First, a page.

How to keep working when the motivation isn’t there

Keeping yourself motivated is hard. It is probably one of the greatest hurdles most professionals face in achieving success. Whereas motivation is a sparkling fountain at the start, that well can quickly dry up after just a few weeks of persistent effort.

So how do you effectively self-motivate to distinguish yourself as a high-achieving professional? How do you push onwards when you just don’t feel like it?

Design Goals, Not Chores

When salespeople have targets, they are more likely to close deals. Those with daily exercise commitments are more likely to increase their fitness levels. It all comes down to setting goals.

Specific goals are much more useful than abstract ambitions. Your first step to motivate yourself, therefore, should be to formulate specific and achievable goals.

Focus on the Work You Find Enjoyable

It might seem obvious, but work that is enjoyable to you makes it much easier to self-motivate. Professionals should therefore keep their own morale for the work in mind when they choose new jobs or roles. Often, this is an overlooked element. Take on projects based on your own intrinsic motivations, and you’ll be likely to get better results and stay motivated.

Offset tedious tasks with those that you do enjoy and find rewarding. You can, for example, listen to music whilst tackling emails in your inbox, or do boring chores with friends or colleagues to make them more entertaining.

Find Effective Rewards

Another way to stay motivated is to keep focusing on the reward for a task’s completion. For instance, you could create external motivators for yourself, such as promising yourself a vacation for finishing a project. Make sure you reward yourself for the quality of a task, and not just its speed or quantity. Otherwise, you might leave yourself open to mistakes or to neglecting essential aspects of your work.

Goal achievements can sometimes license professionals to give in to setbacks. Don’t fall into this trap!

At Linea, we support organisations with leadership mentoring as well as design incentives and programmes to motivate their employees. We can help to establish targets and set rewards to make long-term projects more sustainable.

Sustain Progress

One of the hardest things about motivating yourself is doing so over the long-term. A project is exciting when you first start, but there can be a slump in the middle where contributors tend to fall away or stall their efforts.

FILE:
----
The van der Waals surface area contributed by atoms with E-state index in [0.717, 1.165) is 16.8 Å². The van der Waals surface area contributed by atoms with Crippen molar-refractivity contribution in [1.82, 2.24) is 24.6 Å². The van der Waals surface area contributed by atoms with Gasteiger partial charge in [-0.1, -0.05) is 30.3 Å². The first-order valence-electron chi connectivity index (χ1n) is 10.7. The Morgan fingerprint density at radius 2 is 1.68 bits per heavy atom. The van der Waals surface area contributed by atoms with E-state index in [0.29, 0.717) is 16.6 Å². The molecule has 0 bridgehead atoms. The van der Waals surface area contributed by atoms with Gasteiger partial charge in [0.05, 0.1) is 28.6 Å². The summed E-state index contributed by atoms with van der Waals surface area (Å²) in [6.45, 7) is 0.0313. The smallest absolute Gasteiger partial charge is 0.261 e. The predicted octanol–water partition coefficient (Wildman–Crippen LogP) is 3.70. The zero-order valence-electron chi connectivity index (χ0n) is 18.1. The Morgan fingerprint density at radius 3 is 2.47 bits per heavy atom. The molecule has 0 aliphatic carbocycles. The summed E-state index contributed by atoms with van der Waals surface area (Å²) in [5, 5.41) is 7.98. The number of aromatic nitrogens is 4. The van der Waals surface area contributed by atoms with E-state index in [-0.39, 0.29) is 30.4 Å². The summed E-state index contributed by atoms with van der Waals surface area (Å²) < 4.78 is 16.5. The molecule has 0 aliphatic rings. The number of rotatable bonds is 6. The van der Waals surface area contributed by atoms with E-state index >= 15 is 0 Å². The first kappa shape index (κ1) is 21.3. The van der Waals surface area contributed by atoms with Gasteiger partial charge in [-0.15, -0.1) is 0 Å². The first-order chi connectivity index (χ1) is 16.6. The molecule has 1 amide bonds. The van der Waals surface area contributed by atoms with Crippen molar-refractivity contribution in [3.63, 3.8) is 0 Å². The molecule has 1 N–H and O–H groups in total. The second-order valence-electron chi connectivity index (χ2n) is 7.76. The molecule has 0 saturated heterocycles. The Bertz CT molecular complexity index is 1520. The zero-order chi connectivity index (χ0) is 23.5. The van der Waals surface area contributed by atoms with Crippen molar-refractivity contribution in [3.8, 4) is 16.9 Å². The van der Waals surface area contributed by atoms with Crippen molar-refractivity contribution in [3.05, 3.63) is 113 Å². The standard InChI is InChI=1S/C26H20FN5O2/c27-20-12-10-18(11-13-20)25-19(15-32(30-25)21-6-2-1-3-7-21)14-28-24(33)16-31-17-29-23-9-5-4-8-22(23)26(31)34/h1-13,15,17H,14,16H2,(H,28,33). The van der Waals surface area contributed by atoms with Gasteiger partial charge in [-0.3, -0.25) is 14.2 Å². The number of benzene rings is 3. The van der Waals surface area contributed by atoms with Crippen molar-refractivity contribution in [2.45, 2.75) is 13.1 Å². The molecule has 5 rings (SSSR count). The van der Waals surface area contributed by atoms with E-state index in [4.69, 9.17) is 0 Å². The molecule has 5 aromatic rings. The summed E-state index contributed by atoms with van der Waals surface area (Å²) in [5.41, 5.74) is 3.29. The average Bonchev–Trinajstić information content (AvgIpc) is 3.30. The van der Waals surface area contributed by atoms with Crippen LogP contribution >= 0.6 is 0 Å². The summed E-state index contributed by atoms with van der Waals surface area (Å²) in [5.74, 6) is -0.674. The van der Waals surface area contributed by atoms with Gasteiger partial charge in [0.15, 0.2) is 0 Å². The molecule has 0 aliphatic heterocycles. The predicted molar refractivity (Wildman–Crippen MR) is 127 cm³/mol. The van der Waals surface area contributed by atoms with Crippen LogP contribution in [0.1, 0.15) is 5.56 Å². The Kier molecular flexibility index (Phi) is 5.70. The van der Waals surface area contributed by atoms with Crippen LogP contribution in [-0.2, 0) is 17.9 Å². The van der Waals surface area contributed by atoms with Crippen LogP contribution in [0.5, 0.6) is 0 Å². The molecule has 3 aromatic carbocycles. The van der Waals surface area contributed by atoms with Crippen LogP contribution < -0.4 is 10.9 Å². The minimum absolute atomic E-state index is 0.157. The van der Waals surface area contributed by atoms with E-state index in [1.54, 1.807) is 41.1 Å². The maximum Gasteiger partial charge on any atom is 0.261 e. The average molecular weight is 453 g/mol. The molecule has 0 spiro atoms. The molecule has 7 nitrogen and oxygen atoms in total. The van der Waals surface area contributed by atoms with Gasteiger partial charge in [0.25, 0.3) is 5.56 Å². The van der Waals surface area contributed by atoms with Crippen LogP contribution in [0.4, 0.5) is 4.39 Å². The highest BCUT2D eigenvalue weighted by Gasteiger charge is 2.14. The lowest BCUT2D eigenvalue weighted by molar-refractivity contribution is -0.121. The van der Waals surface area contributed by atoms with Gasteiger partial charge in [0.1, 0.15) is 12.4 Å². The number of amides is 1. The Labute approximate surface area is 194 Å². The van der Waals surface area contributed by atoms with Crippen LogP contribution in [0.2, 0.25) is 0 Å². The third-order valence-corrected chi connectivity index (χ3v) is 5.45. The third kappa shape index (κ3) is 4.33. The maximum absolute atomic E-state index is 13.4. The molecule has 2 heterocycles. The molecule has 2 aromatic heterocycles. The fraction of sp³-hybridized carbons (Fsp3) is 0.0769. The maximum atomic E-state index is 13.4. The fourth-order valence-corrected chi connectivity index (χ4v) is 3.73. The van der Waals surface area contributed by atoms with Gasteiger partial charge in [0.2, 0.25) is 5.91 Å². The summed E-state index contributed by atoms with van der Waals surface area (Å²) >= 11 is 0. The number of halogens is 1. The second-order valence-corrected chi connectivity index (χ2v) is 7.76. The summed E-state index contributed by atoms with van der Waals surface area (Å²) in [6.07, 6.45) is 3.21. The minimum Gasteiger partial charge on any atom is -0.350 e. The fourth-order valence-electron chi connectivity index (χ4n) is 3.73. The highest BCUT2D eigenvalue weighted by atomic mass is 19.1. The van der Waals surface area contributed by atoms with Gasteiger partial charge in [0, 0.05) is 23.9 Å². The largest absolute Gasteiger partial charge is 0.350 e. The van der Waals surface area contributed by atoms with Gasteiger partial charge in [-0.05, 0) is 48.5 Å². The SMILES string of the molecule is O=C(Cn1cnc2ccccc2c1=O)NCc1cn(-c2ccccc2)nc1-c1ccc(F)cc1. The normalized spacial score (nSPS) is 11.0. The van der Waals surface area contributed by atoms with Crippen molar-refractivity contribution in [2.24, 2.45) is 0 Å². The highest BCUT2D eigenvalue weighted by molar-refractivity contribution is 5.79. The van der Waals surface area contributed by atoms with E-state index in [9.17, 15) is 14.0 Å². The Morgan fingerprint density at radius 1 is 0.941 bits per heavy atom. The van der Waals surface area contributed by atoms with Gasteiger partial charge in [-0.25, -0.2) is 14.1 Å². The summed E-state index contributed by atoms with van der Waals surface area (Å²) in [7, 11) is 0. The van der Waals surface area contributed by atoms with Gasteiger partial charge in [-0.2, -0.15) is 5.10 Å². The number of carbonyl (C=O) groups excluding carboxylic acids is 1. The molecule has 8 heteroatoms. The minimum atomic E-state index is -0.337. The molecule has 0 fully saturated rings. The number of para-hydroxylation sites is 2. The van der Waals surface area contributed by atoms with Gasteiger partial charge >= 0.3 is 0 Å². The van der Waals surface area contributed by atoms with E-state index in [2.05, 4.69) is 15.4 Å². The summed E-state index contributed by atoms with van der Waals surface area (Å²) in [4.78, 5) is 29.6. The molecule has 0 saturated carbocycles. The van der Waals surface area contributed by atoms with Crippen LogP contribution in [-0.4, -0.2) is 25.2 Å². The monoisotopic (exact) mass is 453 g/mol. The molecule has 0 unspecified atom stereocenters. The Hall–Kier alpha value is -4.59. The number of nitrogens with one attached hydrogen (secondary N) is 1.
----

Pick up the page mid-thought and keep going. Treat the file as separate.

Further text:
You can break this pattern by dividing your goal into smaller sub-goals. For example, weekly instead of quarterly targets. This returns some urgency to smaller tasks and gives you less time to succumb to the slump.

Think Back on the Progress You’ve Made

Consumers in loyalty programs spend more when they are closer to earning a reward. This is because feeling closer to the end-goal makes it easier to put in more effort for a ‘final sprint’.

Take advantage of this by thinking of your starting point further in the past. For example, consider the initial proposal of the project at the start, rather than the first action taken towards it.

Alternatively, focus on what you have already done up to the midpoint of a task. Then turn your attention to what you have left to do. Emphasising steps you have already taken makes it easier to take some more. It’s good to remind yourself that you’ve already had the resilience to come as far as you have!

Rely on the influence of others

With Linea Connect, we focus on bringing professionals together, resolving challenges through connection, and best practice promotion.

Why?

We are social creatures, we always look to see what others are doing and how their actions influence our own. When we see a highly motivated co-worker achieve great things, it might inspire us. However, it can also leave us feeling less motivated in ourselves.

The key is to never passively watch ambitious individuals. Instead, make an effort to talk to them about their motivations and the goals they’re trying to accomplish.

Giving advice can also be an even better motivation than asking for it. This boosts confidence and spurs action. It also motivates people to lay out precise plans for others, which in turn helps them formulate a strategy for themselves.

Finally, by aiming to be the person you want to be for the people you love, your social circle can be a great motivator.  A parent can find work more motivating when they think of the benefits it will provide for their child. Finding the motivation to complete a goal might also make you more vibrant around your friends.

Conclusion

Sustained motivation is one of the most significant challenges for any professional. Whilst they rely on themselves to produce great work, employers can work wonders in helping their teams stay motivated. By fostering supportive relationships between their team members, setting goals and rewards, and removing challenges, we believe teams can achieve more.

Our mission is to limit challenges and challenge limits. We help our clients break out of the slump and find ways to motivate and push for excellence in their projects.

 

 

 

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